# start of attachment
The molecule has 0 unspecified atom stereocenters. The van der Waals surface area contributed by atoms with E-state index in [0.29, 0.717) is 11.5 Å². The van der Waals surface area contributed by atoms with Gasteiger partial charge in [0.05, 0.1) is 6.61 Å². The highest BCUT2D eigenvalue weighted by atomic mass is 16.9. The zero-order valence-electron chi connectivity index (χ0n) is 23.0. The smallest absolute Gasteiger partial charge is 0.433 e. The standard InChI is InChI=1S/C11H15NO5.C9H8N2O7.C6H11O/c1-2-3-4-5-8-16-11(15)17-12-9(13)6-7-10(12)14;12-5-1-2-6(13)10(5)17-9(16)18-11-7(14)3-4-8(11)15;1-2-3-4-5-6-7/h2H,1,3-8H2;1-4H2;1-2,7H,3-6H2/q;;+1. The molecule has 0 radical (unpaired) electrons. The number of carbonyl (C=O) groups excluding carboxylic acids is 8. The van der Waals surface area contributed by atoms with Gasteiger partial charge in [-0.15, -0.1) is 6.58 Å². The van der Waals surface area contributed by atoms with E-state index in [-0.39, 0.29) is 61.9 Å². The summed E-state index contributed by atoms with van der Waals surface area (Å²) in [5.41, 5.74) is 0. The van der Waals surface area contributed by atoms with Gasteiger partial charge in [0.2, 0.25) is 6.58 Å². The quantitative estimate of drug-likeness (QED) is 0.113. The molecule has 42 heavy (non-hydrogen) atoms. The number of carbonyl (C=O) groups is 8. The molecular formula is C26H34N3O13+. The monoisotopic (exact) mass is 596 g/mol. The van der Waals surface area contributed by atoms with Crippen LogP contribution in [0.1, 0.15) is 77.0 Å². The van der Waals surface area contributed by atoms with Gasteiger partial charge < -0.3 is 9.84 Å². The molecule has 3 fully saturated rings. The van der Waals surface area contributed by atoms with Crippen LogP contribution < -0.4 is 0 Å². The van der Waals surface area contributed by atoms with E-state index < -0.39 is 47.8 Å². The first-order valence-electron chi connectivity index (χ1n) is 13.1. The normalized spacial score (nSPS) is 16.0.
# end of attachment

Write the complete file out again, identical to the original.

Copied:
The molecule has 0 unspecified atom stereocenters. The van der Waals surface area contributed by atoms with E-state index in [0.29, 0.717) is 11.5 Å². The van der Waals surface area contributed by atoms with Gasteiger partial charge in [0.05, 0.1) is 6.61 Å². The highest BCUT2D eigenvalue weighted by atomic mass is 16.9. The zero-order valence-electron chi connectivity index (χ0n) is 23.0. The smallest absolute Gasteiger partial charge is 0.433 e. The standard InChI is InChI=1S/C11H15NO5.C9H8N2O7.C6H11O/c1-2-3-4-5-8-16-11(15)17-12-9(13)6-7-10(12)14;12-5-1-2-6(13)10(5)17-9(16)18-11-7(14)3-4-8(11)15;1-2-3-4-5-6-7/h2H,1,3-8H2;1-4H2;1-2,7H,3-6H2/q;;+1. The molecule has 0 radical (unpaired) electrons. The number of carbonyl (C=O) groups excluding carboxylic acids is 8. The van der Waals surface area contributed by atoms with Gasteiger partial charge in [-0.15, -0.1) is 6.58 Å². The van der Waals surface area contributed by atoms with E-state index in [-0.39, 0.29) is 61.9 Å². The summed E-state index contributed by atoms with van der Waals surface area (Å²) in [5.41, 5.74) is 0. The van der Waals surface area contributed by atoms with Gasteiger partial charge in [0.2, 0.25) is 6.58 Å². The quantitative estimate of drug-likeness (QED) is 0.113. The molecule has 42 heavy (non-hydrogen) atoms. The number of carbonyl (C=O) groups is 8. The molecular formula is C26H34N3O13+. The monoisotopic (exact) mass is 596 g/mol. The van der Waals surface area contributed by atoms with Crippen LogP contribution in [0.1, 0.15) is 77.0 Å². The van der Waals surface area contributed by atoms with Gasteiger partial charge < -0.3 is 9.84 Å². The molecule has 3 fully saturated rings. The van der Waals surface area contributed by atoms with Crippen LogP contribution < -0.4 is 0 Å². The van der Waals surface area contributed by atoms with E-state index < -0.39 is 47.8 Å². The first-order valence-electron chi connectivity index (χ1n) is 13.1. The normalized spacial score (nSPS) is 16.0.